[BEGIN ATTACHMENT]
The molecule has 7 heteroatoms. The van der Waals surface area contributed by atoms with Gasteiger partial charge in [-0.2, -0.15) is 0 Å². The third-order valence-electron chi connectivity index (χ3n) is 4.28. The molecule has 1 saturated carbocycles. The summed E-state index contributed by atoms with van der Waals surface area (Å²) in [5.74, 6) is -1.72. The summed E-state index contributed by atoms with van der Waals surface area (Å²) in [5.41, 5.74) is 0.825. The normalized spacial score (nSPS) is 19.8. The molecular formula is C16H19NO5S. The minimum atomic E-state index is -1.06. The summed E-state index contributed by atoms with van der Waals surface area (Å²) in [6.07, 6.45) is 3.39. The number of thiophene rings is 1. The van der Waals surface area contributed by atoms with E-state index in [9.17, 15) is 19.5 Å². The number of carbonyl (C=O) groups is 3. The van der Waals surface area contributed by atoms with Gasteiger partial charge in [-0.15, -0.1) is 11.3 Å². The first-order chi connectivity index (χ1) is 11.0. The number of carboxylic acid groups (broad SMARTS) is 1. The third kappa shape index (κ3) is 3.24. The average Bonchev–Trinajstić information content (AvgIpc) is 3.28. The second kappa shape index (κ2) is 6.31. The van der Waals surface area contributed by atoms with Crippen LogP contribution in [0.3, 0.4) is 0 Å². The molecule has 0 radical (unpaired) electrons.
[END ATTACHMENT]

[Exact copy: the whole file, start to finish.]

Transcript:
The molecule has 7 heteroatoms. The van der Waals surface area contributed by atoms with Gasteiger partial charge in [-0.2, -0.15) is 0 Å². The third-order valence-electron chi connectivity index (χ3n) is 4.28. The molecule has 1 saturated carbocycles. The summed E-state index contributed by atoms with van der Waals surface area (Å²) in [5.74, 6) is -1.72. The summed E-state index contributed by atoms with van der Waals surface area (Å²) in [5.41, 5.74) is 0.825. The normalized spacial score (nSPS) is 19.8. The molecular formula is C16H19NO5S. The minimum atomic E-state index is -1.06. The summed E-state index contributed by atoms with van der Waals surface area (Å²) in [6.07, 6.45) is 3.39. The number of thiophene rings is 1. The van der Waals surface area contributed by atoms with E-state index in [9.17, 15) is 19.5 Å². The number of carbonyl (C=O) groups is 3. The van der Waals surface area contributed by atoms with Gasteiger partial charge in [-0.15, -0.1) is 11.3 Å². The first-order chi connectivity index (χ1) is 11.0. The number of carboxylic acid groups (broad SMARTS) is 1. The third kappa shape index (κ3) is 3.24. The average Bonchev–Trinajstić information content (AvgIpc) is 3.28. The second kappa shape index (κ2) is 6.31. The van der Waals surface area contributed by atoms with Crippen LogP contribution in [0.3, 0.4) is 0 Å². The molecule has 0 radical (unpaired) electrons.